7. Very nice, crisp lines! it looks like a lot of grinding to do on the tang, though. Make sure that its widest and thickest point is at the notches, and also make sure that the base of the edge-side notch (hamachi) flares out slightly. You barely even see it. Don't sharpen the blade down all the way, either. There should be a small, unsharpened area at the base so the habaki/guard isn't resting on a thin piece of metal. Aim for a sweet hamon! I can't wait so see what happens, W1 is some cool stuff.
  8. I got this up to 120 grit, I love the look and feel of the blade. Maybe I'm just predisposed to bowie knives because I'm American! I have always wanted to make a peaked spine on a bowie knife, like you see on Japanese weapons. It looked weird when I put it on paper, but I love the way the grind on this turned out. All of the spine lines converge and meet at the point where the clip starts. The clip also spans the full length of the blade, meeting at the top of the start of the spine. It really doesn't look like any of my original plans, but I like the direction this has taken. You might be ab
  9. Wow! That knife has an ancient elven /fairy tale look to it. I love the belly to the blade and the slight recurve near the base, it's like a stretched-out khukuri.
  10. I like both of them! Especially the stubby one.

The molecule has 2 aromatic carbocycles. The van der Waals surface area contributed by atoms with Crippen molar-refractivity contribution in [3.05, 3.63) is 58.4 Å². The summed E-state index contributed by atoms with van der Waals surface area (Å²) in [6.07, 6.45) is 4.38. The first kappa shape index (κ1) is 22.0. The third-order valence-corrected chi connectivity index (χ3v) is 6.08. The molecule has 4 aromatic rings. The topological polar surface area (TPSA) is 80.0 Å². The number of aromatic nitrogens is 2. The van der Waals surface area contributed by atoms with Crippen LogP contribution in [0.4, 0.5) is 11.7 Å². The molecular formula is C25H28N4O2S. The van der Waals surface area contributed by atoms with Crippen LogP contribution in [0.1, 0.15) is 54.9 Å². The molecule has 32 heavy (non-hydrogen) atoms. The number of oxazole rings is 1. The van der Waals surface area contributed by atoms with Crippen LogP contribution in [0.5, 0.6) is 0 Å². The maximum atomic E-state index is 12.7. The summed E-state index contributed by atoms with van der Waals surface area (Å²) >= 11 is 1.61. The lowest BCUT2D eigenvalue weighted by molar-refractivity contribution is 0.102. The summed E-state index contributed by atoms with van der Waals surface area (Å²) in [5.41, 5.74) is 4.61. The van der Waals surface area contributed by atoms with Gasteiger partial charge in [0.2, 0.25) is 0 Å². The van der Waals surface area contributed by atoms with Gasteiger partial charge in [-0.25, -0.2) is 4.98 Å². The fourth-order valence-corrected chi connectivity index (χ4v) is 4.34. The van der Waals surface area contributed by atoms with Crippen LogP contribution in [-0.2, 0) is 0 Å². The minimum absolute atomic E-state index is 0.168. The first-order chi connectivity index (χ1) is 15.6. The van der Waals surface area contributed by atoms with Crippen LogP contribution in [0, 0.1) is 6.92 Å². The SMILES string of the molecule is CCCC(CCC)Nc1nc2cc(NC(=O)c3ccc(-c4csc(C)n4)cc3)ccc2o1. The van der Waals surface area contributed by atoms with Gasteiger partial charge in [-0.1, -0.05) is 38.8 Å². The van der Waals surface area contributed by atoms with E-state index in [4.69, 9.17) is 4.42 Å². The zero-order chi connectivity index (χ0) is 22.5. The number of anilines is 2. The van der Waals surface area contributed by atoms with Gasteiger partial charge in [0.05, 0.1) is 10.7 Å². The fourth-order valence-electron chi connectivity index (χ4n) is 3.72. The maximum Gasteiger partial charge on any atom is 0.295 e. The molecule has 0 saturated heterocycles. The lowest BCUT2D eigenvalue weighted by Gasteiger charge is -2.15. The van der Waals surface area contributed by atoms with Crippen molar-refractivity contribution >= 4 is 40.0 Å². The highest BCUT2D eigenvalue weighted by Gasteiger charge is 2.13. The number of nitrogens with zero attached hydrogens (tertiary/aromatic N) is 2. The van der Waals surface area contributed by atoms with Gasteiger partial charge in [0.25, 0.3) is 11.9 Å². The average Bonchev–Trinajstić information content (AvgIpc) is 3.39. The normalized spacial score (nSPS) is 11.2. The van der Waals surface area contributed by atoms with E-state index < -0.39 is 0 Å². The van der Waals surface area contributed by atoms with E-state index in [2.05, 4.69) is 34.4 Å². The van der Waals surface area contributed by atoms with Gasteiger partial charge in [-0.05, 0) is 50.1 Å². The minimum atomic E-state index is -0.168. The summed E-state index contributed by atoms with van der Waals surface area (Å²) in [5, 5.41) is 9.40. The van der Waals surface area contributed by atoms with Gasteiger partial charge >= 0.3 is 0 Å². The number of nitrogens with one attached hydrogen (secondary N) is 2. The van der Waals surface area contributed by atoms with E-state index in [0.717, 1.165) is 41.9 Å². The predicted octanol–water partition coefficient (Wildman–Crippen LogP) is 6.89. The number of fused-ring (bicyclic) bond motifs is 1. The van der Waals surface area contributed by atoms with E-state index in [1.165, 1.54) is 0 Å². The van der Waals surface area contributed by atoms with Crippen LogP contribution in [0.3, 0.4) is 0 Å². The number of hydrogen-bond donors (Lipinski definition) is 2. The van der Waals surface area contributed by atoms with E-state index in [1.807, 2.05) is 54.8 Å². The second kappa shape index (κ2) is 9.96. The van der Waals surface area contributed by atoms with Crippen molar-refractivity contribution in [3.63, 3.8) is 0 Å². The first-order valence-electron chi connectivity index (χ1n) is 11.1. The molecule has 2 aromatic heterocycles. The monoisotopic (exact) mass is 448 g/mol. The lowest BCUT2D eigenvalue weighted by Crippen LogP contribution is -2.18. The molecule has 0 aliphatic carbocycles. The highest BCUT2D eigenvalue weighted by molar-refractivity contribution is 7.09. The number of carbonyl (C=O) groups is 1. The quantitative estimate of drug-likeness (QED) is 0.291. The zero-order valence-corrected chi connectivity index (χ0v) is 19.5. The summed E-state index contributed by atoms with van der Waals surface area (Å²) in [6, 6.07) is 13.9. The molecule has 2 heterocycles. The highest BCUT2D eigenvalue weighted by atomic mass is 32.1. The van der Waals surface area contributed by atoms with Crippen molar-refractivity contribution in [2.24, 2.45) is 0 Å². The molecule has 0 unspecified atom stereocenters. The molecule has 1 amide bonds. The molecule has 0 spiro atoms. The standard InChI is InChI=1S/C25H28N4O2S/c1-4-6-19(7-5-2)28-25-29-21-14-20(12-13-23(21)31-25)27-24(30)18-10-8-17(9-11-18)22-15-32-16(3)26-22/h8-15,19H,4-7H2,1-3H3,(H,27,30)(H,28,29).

11. Thanks for all of the funny comments, guys! And yes, Mr. Furrer, my immense skill often gets in the way of my work. It's a blessing and a curse!
  12. I saw this one on Instagram. It is a beautiful, solid looking knife!
  13. Finally! I quenched the blade and it came out straight. I failed quenching the second try. I decided that I didn't want to do the whole clay process again, so I just normalized, straightened, and heated up the edge. I haven't polished it up yet, but I have a vague idea of where the hamon is from the area that I heated up.
  14. Good idea, Tim. How about edit in full specs if it isn't too much of a hassle? Like blade length, OA length, materials used, etc.
  15. Greetings, all of my fellow bladesmiths! I have been given the opportunity to showcase my flagship blade at the Museum of Modern Art. What I have created is an interpretation on the aesthetic of our most beloved dictators and the raw power they have which we so desire. You probably won't get it, but that's okay, you're supposed to feel confused, it's all about the intricate properties of my piece. This piece was made from the finest tamahagane, blessed by Kim Jong Un himself, and forged to the exact dimensions of a piece of rebar. This interpretation of a blade is a criticism on our c